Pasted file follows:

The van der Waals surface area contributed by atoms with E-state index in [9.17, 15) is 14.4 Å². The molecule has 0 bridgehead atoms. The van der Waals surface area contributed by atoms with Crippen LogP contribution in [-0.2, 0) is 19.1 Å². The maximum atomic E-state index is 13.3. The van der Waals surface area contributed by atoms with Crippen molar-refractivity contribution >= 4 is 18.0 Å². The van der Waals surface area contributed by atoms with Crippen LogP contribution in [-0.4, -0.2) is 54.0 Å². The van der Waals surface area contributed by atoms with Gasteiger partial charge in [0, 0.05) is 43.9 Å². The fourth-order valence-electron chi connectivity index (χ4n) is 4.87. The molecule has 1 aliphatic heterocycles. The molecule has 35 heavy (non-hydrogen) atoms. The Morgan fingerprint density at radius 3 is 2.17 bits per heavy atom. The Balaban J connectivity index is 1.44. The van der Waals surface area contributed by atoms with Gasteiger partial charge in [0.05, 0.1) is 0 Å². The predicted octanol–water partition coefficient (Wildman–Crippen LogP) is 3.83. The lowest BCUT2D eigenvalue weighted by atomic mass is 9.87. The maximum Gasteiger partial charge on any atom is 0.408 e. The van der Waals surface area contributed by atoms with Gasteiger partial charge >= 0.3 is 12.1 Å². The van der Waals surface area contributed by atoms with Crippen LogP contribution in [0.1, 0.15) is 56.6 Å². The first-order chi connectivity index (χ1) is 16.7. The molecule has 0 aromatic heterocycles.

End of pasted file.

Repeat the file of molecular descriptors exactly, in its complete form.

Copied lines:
The van der Waals surface area contributed by atoms with E-state index in [9.17, 15) is 14.4 Å². The molecule has 0 bridgehead atoms. The van der Waals surface area contributed by atoms with Crippen LogP contribution in [-0.2, 0) is 19.1 Å². The maximum atomic E-state index is 13.3. The van der Waals surface area contributed by atoms with Crippen molar-refractivity contribution >= 4 is 18.0 Å². The van der Waals surface area contributed by atoms with Crippen LogP contribution in [-0.4, -0.2) is 54.0 Å². The van der Waals surface area contributed by atoms with Gasteiger partial charge in [0, 0.05) is 43.9 Å². The fourth-order valence-electron chi connectivity index (χ4n) is 4.87. The molecule has 1 aliphatic heterocycles. The molecule has 35 heavy (non-hydrogen) atoms. The Morgan fingerprint density at radius 3 is 2.17 bits per heavy atom. The Balaban J connectivity index is 1.44. The van der Waals surface area contributed by atoms with Gasteiger partial charge in [0.05, 0.1) is 0 Å². The predicted octanol–water partition coefficient (Wildman–Crippen LogP) is 3.83. The lowest BCUT2D eigenvalue weighted by atomic mass is 9.87. The maximum Gasteiger partial charge on any atom is 0.408 e. The van der Waals surface area contributed by atoms with Gasteiger partial charge >= 0.3 is 12.1 Å². The van der Waals surface area contributed by atoms with Crippen LogP contribution in [0.1, 0.15) is 56.6 Å². The first-order chi connectivity index (χ1) is 16.7. The molecule has 0 aromatic heterocycles.